A Bible study through John 1-6
Jesus’ message and ministry had great impact during His lifetime. However, at the same time, it was counter-cultural and repulsive to a lot of people. His messages were not easy to stomach and required a level of faith and stepping outside of one’s comfort zone that not everyone was prepared for. While the first six chapters of John cover the start of Jesus’ earthly ministry, here at the end of chapter six, we see people are already walking away.
Jesus’ miracles and gifts of healing and food were always welcome and drew a crowd; however, when He began teaching and explaining the truth of why He had come and what was required to follow Him, people turned back. Therefore, after the feeding of the five thousand and Jesus’ subsequent teaching on the bread of life, John records this sobering result.
“When many of his disciples heard it, they said, ‘This is a hard saying; who can listen to it?’ But Jesus, knowing in himself that his disciples were grumbling about this, said to them, ‘Do you take offense at this? Then what if you were to see the Son of Man ascending to where he was before? It is the Spirit who gives life; the flesh is no help at all. The words that I have spoken to you are spirit and life. But there are some of you who do not believe.’ (For Jesus knew from the beginning who those were who did not believe, and who it was who would betray him.) And he said, ‘This is why I told you that no one can come to me unless it is granted him by the Father.’ After this many of his disciples turned back and no longer walked with him.”
The many wonderful things Jesus did leading up to the feeding of the five thousand became renowned through the region and attracted a large following; however, what happened to these people by the end of chapter six? Those same people who had watched Jesus heal and had eaten the miracle lunch He provided on the mountain top walked away. The message got hard and the road required more commitment, so the fans slipped away. One by one they turned back and stopped following Jesus.
Signs and wonders will draw a following. Truth will not. Hardcore, biblical truth will not be accepted by the masses. Most will be turned off by it and will stop following the miracle worker. And if this is how things went during Jesus’ ministry, why should we expect anything less?
In our results and statistics driven society, we are easily tempted to measure the size of our impact on the world by the number of people who come to Christ; experience spiritual renewal; or follow our blog, platform, or ministry. However, that’s not the measure God uses. His kingdom is upside-down and backward when compared to the world’s system. God looks at the heart and wants a handful of committed, all-in followers rather than crowds of curious, comfort-seeking fans.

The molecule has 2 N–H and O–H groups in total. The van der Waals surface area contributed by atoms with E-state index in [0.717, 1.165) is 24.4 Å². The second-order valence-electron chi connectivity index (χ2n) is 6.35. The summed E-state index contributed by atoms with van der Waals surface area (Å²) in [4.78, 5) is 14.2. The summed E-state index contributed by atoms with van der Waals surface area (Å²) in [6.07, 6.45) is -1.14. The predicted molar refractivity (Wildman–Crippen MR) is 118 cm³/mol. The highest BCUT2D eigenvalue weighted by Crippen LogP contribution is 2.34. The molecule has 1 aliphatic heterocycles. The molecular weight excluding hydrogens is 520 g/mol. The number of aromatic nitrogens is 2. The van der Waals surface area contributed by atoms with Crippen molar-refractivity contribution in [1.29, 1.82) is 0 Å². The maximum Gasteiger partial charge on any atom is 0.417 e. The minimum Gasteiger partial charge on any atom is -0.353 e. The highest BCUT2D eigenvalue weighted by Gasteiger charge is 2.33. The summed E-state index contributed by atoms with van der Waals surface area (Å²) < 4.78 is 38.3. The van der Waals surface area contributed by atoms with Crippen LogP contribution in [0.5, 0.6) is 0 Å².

So after Jesus’ message on the bread of life and what is required to receive eternal life, many of His newly acquired followers left. As John stated, they “turned back and no longer walked with him.” I love the word image of walking with Jesus. While Jesus was on earth, following Jesus did require physically walking with Him, traveling and accompanying Him on His various trips to Jerusalem and around the Sea of Galilee. Walking with Jesus denotes a daily commitment and personal investment. It’s a one foot in front of the other type of action. The disciples didn’t always know where Jesus was going, but they walked with Him wherever He led.
While we cannot walk with Jesus in the physical, literal sense, our spiritual walk with Jesus requires the same level of daily commitment to follow the Savior one step at a time. It’s a decision to keep going even when the road gets rough, the way gets narrow, and the journey gets long. It’s identification with a person even when others may walk away. It’s resolving to stick by Jesus’ side no matter the cost.
Most of Jesus’ followers were not willing to make that commitment. So they turned back and no longer walked with the Savior of the world. They weighed the pros and cons and decided that the cost was too high, the way too uncomfortable, and the journey too difficult. So they went back to their little lives and missed out on the incredible adventure walking with Jesus always entails.
But Peter chose a different path. When Jesus turned to His disciples and asked if they were going to follow the crowd and walk away, Peter made a bold declaration and clearly showed where he stood on this topic.
“Simon Peter answered him, ‘Lord, to whom shall we go? You have the words of eternal life, and we have believed, and have come to know, that you are the Holy One of God.’”
This is a powerful statement of faith and commitment, and one I want to echo in my own life when faced with a crossroad. Despite the fact that Peter did not understand everything Jesus taught and even though following Jesus lost popularity, Peter resolved to stick with Jesus no matter what because he believed that Jesus was the Savior of the world and Son of God.
Do you share that some conviction? If Jesus asked you whether or not you’ll join the crowds walking away, how would you answer?
I hope and pray that we will honestly and sincerely join Peter in saying: “To whom shall we go? You have the words of eternal life.” Let’s commit to walking with Jesus all the way to the end--no matter the cost—following Him wherever He leads, one step at a time.